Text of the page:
National BIM standard version 1, part 1 released
The National Institute of Building Sciences' (NIBS) Facility Information Council (FIC) announced the release of the “National BIM Standard Version 1, Part 1: Overview, Principles, and Methodologies” for public use.
The National Institute of Building Sciences' (NIBS) Facility Information Council (FIC) announced the release of the “National BIM Standard Version 1, Part 1: Overview, Principles, and Methodologies” for public use. The document, which includes contributions by more than 30 subject-matter experts in the capital facilities industry, incorporates industry comments and now contains new and expanded information about the NBIMS production and use process.
The National BIM Standard establishes standard definitions for building information exchange through building information modeling.
“As the building process transitions to BIM, the use of true performance criteria for and design of higher performing buildings will become possible,” said David A. Harris, FAIA, president of NIBS. “This will allow our moving beyond the non-codified performance measures that have to a large extent depended on manufacturers' claims and warrantees that address building performance in many different and typically non-standardized ways. In the future, through the use of BIM, we will greatly increase our ability to analyze the life-cycle value of many more design alternatives and options.” The National BIM Standard can be downloaded at www.facilityinformationcouncil.org .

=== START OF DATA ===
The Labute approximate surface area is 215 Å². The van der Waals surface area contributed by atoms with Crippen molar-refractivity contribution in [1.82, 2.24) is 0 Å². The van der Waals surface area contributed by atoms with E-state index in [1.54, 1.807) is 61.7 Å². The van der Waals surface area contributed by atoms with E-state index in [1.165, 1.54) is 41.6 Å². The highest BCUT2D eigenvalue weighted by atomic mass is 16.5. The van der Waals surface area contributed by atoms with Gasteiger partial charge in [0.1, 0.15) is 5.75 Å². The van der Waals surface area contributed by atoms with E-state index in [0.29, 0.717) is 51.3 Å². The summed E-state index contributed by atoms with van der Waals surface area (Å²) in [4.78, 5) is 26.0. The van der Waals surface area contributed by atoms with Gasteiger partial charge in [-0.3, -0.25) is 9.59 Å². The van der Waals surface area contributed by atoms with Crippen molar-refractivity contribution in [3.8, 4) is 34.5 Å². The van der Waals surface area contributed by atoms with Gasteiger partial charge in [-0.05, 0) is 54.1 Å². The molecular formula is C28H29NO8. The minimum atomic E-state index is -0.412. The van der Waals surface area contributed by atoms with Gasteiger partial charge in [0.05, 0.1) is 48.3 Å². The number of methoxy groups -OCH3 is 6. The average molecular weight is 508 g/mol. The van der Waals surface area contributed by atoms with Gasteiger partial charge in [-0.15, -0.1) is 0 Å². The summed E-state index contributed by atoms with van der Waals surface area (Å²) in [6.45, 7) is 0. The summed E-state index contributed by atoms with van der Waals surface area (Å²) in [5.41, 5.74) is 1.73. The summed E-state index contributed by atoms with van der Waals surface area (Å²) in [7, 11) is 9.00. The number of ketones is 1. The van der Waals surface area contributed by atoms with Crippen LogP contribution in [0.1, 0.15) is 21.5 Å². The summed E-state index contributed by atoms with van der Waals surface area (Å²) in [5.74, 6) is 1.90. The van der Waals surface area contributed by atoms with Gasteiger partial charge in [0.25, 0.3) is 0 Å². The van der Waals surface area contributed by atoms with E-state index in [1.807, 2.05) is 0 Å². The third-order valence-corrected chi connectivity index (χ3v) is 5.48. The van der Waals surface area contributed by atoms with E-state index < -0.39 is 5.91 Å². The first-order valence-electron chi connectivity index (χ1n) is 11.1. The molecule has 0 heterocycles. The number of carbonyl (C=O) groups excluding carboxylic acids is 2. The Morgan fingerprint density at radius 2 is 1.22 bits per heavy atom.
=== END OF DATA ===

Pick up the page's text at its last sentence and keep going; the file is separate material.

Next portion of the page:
The new version of the U.S. National CAD Standard also is available. Unveiled in January, NCS Ver. 4.0 is the first upgrade since 2005 and can be ordered at www.nationalcadstandard.org .
Annual Salary Survey
After almost a decade of uncertainty, the confidence of plant floor managers is soaring. Even with a number of challenges and while implementing new technologies, there is a renewed sense of optimism among plant managers about their business and their future.
The respondents to the 2014 Plant Engineering Salary Survey come from throughout the U.S. and serve a variety of industries, but they are uniform in their optimism about manufacturing. This year’s survey found 79% consider manufacturing a secure career. That’s up from 75% in 2013 and significantly higher than the 63% figure when Plant Engineering first started asking that question a decade ago.